(Quin Hillyer, Liberty Headlines) It’s not just Republicans getting caught up in scandals in Alabama’s state government. Now, after the ouster of the Republican governor, Republican chief justice, and Republican Speaker of the House, a Democratic state legislator is finally starting to balance the recent corruption score.
It wasn’t clear last November why state Rep. Oliver Robinson, a former college basketball standout, resigned from the legislature. But last week the al.com newspapers reported that both state and federal prosecutors are investigating him, apparently over financial arrangements among a non-profit he runs and donors who oppose a federal “Superfund” designation in his district – a designation Robinson used his legislative clout to oppose.
It’s a complicated tale, made murkier by the fact that Robinson’s fight against the Superfund designation was supported by the Republican then-governor and the Republican then-attorney general. The bipartisan opposition to the designation may give Robinson a little cover, even if both of his Republican compatriots themselves have had their ethics questioned on other fronts.
Let’s try to unpack all this. First, the Alabama corruption milieu: In 2010, Republicans finally took majorities in both houses of the state legislature for the first time since Reconstruction, in large part by promising to clean out the Democratic ethical mess exemplified by the federal corruption conviction of former Democratic Gov. Don Siegelman. But the man who led the takeover, new Speaker Mike Hubbard, himself was convicted last year for comingling his private financial affairs with legislative work.
Meanwhile, Republican Chief Justice Roy Moore effectively was removed from office for ethics violations for the second time in 15 years, and Gov. Robert Bentley resigned from office for abuses of power related to a sex scandal. But that was not before Bentley appointed attorney general Luther Strange to a vacant U.S. Senate seat at a time when the AG’s office was investigating Bentley’s scandals.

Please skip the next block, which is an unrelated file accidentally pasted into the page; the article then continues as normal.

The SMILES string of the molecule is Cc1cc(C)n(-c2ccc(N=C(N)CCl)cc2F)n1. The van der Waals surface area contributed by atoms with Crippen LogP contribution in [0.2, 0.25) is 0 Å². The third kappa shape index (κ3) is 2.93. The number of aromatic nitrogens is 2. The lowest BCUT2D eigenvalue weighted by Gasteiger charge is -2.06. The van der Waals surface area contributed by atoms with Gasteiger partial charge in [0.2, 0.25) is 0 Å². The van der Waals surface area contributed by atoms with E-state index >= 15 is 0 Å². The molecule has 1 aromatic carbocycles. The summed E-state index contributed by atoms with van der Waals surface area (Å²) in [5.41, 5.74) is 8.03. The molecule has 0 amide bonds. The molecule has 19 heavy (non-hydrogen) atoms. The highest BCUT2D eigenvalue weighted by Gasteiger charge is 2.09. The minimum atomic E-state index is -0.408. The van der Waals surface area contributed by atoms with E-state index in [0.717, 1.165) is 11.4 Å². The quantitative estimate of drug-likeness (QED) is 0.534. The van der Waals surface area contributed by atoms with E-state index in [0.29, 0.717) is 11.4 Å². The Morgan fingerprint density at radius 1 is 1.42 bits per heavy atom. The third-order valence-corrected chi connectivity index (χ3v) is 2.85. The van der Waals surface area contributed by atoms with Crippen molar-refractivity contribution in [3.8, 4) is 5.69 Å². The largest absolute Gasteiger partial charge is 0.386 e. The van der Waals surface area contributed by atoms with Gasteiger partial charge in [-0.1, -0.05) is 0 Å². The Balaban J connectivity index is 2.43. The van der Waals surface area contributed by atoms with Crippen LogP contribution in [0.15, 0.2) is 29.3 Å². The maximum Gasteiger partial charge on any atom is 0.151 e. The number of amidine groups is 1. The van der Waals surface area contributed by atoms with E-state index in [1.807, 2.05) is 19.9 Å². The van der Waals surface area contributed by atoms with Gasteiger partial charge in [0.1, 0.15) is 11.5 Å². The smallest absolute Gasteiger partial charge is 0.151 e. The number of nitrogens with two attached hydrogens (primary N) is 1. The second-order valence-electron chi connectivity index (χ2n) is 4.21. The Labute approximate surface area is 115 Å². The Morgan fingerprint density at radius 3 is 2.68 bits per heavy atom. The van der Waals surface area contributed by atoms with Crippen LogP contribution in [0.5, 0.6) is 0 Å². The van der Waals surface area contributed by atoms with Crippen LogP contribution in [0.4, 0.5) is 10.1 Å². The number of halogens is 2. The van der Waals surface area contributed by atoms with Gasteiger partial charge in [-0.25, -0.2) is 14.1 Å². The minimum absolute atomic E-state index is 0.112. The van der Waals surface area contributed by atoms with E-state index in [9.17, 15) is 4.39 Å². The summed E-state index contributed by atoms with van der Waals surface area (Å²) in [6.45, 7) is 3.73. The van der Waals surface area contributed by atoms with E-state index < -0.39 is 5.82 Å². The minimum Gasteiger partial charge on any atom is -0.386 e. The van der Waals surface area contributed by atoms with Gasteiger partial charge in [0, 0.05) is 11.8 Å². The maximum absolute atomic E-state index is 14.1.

Enter the Democrat Robinson into this Republican train wreck.
The Environmental Protection Agency proposed naming entire neighborhoods around Robinson’s district as sites for massive “Superfund” cleanups. Left-leaning politicians tend to support federal environmental intervention, but Robinson came out four-square against this Superfund designation. His position was popular with Republicans in the state – Strange opposed it as well, as did Bentley. Robinson’s daughter, Amanda, worked as legislative liaison for Bentley, and also took payments from Robinson’s tax-exempt foundation while she tried to talk residents into opposing environmental testing in their neighborhoods.
It is that foundation which now is under investigation, apparently for accepting major donations from law firms and others working to oppose the EPA.
It bears stressing that designation as a Superfund site is not necessarily a desirable status. While it does bring funds for cleanup operations, it also can serve as a tremendous disincentive to businesses considering locating there and hiring local workers, and for obvious reasons acts as a depressant on property values. (Scott Hughes of the Alabama Department of Environmental Quality cited just those considerations as part of his explanation for why ADEM was opposing EPA.)
Robinson late last week told local radio reporters that the environmental issues in play were not terribly serious, and that residents in the affected areas “were living a fine quality of life.” He spoke on the record, but refused to be recorded electronically, on the advice of his attorney, Doug Jones.
To further complete the bizarrely inter-relating web of relationships involved in all of this, the attorney, Jones, just last week announced he would run as a Democrat in the special election for the U.S. Senate, for the seat to which Strange was appointed by Bentley. Jones is best known as the attorney who secured convictions, after decades, against the perpetrators of an infamous 1963 bombing of a black Birmingham church.
Republican congressman Mo Brooks on Monday became the seventh candidate to announce for the race.